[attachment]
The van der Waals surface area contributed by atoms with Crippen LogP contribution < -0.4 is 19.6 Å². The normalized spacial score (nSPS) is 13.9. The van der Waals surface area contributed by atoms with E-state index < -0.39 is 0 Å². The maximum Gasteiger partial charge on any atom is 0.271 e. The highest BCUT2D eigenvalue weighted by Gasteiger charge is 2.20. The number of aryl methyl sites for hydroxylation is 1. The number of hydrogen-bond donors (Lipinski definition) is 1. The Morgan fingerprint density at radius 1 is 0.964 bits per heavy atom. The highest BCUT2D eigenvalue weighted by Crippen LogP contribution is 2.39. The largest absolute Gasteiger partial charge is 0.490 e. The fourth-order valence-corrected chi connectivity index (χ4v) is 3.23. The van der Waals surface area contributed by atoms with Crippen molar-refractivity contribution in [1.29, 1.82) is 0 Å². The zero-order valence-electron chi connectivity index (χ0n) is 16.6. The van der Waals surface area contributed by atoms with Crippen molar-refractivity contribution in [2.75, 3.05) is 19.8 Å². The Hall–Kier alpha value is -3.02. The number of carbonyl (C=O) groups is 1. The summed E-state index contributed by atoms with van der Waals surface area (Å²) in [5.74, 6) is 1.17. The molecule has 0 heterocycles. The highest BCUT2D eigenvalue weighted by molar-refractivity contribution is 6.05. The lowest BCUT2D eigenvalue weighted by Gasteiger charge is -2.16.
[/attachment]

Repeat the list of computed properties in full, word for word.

The van der Waals surface area contributed by atoms with Crippen LogP contribution < -0.4 is 19.6 Å². The normalized spacial score (nSPS) is 13.9. The van der Waals surface area contributed by atoms with E-state index < -0.39 is 0 Å². The maximum Gasteiger partial charge on any atom is 0.271 e. The highest BCUT2D eigenvalue weighted by Gasteiger charge is 2.20. The number of aryl methyl sites for hydroxylation is 1. The number of hydrogen-bond donors (Lipinski definition) is 1. The Morgan fingerprint density at radius 1 is 0.964 bits per heavy atom. The highest BCUT2D eigenvalue weighted by Crippen LogP contribution is 2.39. The largest absolute Gasteiger partial charge is 0.490 e. The fourth-order valence-corrected chi connectivity index (χ4v) is 3.23. The van der Waals surface area contributed by atoms with Crippen molar-refractivity contribution in [1.29, 1.82) is 0 Å². The zero-order valence-electron chi connectivity index (χ0n) is 16.6. The van der Waals surface area contributed by atoms with Crippen molar-refractivity contribution in [2.75, 3.05) is 19.8 Å². The Hall–Kier alpha value is -3.02. The number of carbonyl (C=O) groups is 1. The summed E-state index contributed by atoms with van der Waals surface area (Å²) in [5.74, 6) is 1.17. The molecule has 0 heterocycles. The highest BCUT2D eigenvalue weighted by molar-refractivity contribution is 6.05. The lowest BCUT2D eigenvalue weighted by Gasteiger charge is -2.16.